China 'willing to send Russia WEAPONS to help with Ukraine invasion', US warns as WW3 fears grow

CHINA is willing to send weapons to Russia to help its invasion, the US warned. 

And Beijing was warned it would face isolation and penalties if it helped Moscow as WW3 fears grow. 

It came after US national security adviser Jake Sullivan met Chinese diplomat Yang Jiechi in Rome. 

Washington told allies in NATO and several Asian countries that China signalled a willingness to provide military and economic support to Russia, but is expected to deny the plans. 

One US official said: “It’s real, it’s consequential and it’s really alarming.”

The White House said: "We have deep concerns about China's alignment with Russia at this time, and the national security adviser was direct about those concerns and the potential implications and consequences of certain actions."


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Chinese companies defying U.S. restrictions on exports to Russia may be cut off from American equipment and software they need to make their products, U.S. Commerce Secretary Gina Raimondo said last week.

But Yang said China was committed to resolving the conflict, adding: "China firmly opposes any words and deeds that spread false information and distort and smear China's position."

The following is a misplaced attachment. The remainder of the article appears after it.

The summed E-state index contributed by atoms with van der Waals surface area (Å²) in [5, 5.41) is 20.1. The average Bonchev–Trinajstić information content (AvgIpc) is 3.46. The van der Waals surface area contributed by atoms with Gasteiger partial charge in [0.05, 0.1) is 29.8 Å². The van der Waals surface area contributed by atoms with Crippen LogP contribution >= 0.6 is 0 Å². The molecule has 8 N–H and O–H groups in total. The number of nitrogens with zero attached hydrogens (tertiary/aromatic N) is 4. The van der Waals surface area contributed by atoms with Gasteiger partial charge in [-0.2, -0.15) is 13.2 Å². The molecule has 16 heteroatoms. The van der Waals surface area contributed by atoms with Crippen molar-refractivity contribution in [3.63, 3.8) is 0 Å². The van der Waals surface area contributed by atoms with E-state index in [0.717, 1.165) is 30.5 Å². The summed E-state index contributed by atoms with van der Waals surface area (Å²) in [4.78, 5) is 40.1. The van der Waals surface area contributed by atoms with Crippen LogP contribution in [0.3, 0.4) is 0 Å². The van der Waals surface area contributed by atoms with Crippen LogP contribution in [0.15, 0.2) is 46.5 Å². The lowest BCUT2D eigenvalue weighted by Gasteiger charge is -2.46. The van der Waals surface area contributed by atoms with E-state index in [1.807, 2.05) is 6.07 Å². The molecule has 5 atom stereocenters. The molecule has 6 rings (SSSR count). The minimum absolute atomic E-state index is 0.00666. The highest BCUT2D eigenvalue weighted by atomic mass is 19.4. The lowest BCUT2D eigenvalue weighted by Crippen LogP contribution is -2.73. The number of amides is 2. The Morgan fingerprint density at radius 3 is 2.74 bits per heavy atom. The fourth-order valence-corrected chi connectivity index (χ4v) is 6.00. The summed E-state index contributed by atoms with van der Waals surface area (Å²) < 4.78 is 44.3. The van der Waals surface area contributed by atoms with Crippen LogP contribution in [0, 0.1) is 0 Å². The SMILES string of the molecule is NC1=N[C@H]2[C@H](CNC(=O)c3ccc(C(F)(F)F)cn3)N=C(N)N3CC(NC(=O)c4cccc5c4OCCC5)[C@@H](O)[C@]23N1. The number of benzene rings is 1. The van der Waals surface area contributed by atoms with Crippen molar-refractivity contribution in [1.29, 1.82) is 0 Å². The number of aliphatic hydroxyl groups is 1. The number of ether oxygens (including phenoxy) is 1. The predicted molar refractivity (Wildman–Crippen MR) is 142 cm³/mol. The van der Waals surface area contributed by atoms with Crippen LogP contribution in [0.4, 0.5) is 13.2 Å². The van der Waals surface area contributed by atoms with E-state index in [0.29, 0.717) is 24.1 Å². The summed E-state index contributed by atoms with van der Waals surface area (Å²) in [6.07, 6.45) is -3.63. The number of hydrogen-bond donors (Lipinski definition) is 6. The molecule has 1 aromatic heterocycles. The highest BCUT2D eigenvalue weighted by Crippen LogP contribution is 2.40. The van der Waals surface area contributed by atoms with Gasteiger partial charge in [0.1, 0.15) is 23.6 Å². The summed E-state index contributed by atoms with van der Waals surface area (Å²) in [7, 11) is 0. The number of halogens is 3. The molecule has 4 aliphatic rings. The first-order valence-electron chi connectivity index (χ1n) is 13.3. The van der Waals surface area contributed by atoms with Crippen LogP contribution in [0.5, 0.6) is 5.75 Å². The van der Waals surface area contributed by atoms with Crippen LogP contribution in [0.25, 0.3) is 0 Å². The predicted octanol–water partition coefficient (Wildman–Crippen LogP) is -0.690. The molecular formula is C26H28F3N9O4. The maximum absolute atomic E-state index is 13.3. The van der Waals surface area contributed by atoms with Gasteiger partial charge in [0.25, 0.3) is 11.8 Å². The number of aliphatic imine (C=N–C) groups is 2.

Ryan Hass of the Brookings Institution said Chinese support for Russia "would considerably narrow its path for preserving non-hostile relations with the United States and the West".

It comes after Russia reportedly asked China for help last month with its Ukraine invasion.

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Vladimir Putin's side is believed to have asked Chinese president Xi Jinping for both military equipment and support after its February 24 invasion.

Several U.S. officials have since said Beijing could undermine Western efforts to help Ukraine, the New York Times reports.

And Mr Sullivan said Washington believed China knew Russia was planning to invade Ukraine before it did.

He also warned Beijing would "absolutely" face consequences if it offered Russia support.

He told CNN: "We are communicating directly, privately to Beijing, that there will absolutely be consequences for large-scale sanctions evasion efforts or support to Russia to backfill them."

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